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The crate that transported Jackson Pollock’s “Mural” from its home state to the Getty Center in Los Angeles in the summer of 2012 would not withstand the rigors of transportation across the country, over the Atlantic Ocean and through the canals of Venice during its nine-year tour.
So Rita Gomez, the Getty Center’s lead preparator for packing and crating, had to figure out just what it would take to stabilize the massive 8-foot-by-20-foot canvas for transport by semis, cargo planes and boats. And she and her team had just six weeks to build a crate that would meet all the specifications for such varied means of travel.
Pollock’s masterpiece, gifted to the University of Iowa by Peggy Guggenheim in 1951, spent two years at the Getty Center for study and conservation before it went on exhibit at the J. Paul Getty Museum in Los Angeles from March to June 2014, drawing 304,349 viewers. It then returned to Iowa for another solo exhibition at the Sioux City Art Center from July 2014 to April 2015, drawing 30,945 visitors, according to the UI’s Iowa Magazine.
After that, “Mural” embarked on a tour that would take it first to the Peggy Guggenheim Collection in Venice from April to November 2015, then on to museums in Berlin, two in Spain, London, the Nelson-Atkins Museum in Kansas City, the National Gallery of Art in Washington, D.C., South Carolina and Boston, ending at the Solomon R. Guggenheim Museum in New York City from Oct. 3, 2020, to Aug. 30, 2021.
It then went into secure storage at an undisclosed location, before coming in mid-July to its new home in a second-floor gallery at the University of Iowa’s Stanley Museum of Art, which will open Aug. 26.
On its odyssey, “Mural” traveled more than 20,000 miles and was viewed by more than 2.7 million people. Catapulting the masterwork onto the world stage caused a renewed interest that began when “Mural” was moved out of harm’s way before the Iowa River inundated the former UI Museum of Art in June 2008. Sean Ulmer, executive director of the Cedar Rapids Museum Art, expects that interest to continue and grow.
“Ever since the flood, ‘Mural’ has gotten much more attention than it had when it was hanging in the old UIMA and everyone knew it was there. But since the flood, it has been completely restored, which is wonderful,” he said. “It's traveled the globe and has really raised the visibility of not just that painting and Jackson Pollock, but also the University of Iowa.
“And having it back here in a space that's designed for it will allow people to really enjoy that work, and hopefully as a result from this period of time where it hasn't been on view locally, will renew interest in that piece (here), and at the same time, serve as a draw from across the country — across the globe, really — to view this work in the public realm again.”
That it traveled so far and so well, with no harm done, is thanks to the work that began at the Getty Center when Gomez designed the crate, then handed her sketches — which she called “cartoons” — over to her boss to create “proper architectural drawings,” she told The Gazette.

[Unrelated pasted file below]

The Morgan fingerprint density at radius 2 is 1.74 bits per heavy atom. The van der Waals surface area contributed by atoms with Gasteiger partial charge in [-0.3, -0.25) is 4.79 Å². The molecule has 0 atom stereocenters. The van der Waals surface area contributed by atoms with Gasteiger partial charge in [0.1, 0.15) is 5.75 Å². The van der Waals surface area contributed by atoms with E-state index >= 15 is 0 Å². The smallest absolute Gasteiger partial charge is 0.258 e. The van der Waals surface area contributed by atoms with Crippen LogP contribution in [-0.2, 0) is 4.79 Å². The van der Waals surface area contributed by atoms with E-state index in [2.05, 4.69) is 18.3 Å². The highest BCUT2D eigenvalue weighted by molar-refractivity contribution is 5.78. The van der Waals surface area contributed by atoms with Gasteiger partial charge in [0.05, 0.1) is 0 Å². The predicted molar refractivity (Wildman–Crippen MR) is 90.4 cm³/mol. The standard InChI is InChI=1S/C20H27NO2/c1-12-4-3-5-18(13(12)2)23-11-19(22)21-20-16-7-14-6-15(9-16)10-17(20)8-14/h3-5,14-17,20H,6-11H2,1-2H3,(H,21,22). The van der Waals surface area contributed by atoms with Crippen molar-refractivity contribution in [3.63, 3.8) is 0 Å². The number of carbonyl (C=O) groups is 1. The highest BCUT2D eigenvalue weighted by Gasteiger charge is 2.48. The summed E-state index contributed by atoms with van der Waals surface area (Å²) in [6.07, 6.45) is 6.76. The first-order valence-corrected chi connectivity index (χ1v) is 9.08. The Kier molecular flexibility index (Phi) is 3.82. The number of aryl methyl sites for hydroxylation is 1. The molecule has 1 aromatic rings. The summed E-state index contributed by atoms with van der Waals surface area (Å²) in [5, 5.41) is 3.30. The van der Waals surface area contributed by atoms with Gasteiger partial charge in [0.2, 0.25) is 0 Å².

The new crate would have to be larger than the original to accommodate the now-345-pound painting that became heavier and more rigid during the conservation efforts. The canvas was stretched onto a new frame made of Alaskan cedar, which Gomez said insects “like the least.”
Part of the challenge was making sure the new crate would fit onto cargo planes and semis. It wasn’t the tallest crate Gomez has built since she came to the Getty in 1986, but it was the longest. And in the end, it did meet transportation dimensions — with little room to spare, especially in height.
Gomez described the original crate as “rather flimsy” with a “rudimentary cover.” The new crate has several inner layers, incorporating plywood, aluminum, vapor barriers to line the inside of the crate, adhesive film and gasket sealing material. Its bolts, clips and other metal fasteners had to be covered to prevent corrosion. She said the lining looks like a swimming pool inside the crate — without water, of course.
Ten years ago, the materials alone cost about $14,000 for the “Mural” crate. Today, in light of fluctuating prices for aluminum, they could easily run $100,000. “Since the pandemic, you probably wouldn’t have been able to even get some of those materials,” Gomez said.
The materials also have to pass International Plant Protection standards for moving between countries to ensure that bugs would not hitch a ride. Hence the need to use aluminum, plywood and other materials either heat treated or impervious to insects.
And the crate would have to withstand the kind of shocks, vibrations and jerky motions encountered during the loading process and travel by land and water, but Gomez noted that during assessments, airplane turbulence doesn’t register as a threat.
Weight also remains a factor, from construction to transport. Even with using pump lifts, sawhorses, dollies and cranes, lifting sections of the 3,200-pound crate was no easy feat during the construction process and initial transfers. Getting the mammoth crate from a boat to the Guggenheim in Venice also involved a large hydraulic crane and the kind of expertise the Scalo Fluviale company has honed by transporting goods in Venice since 1904, including priceless works of art.
So was the project fun, exciting or terrifying?
“I think it’s all of it,” Gomez said with a laugh. “I'd say it's the most amazing thing I’ve ever built.”
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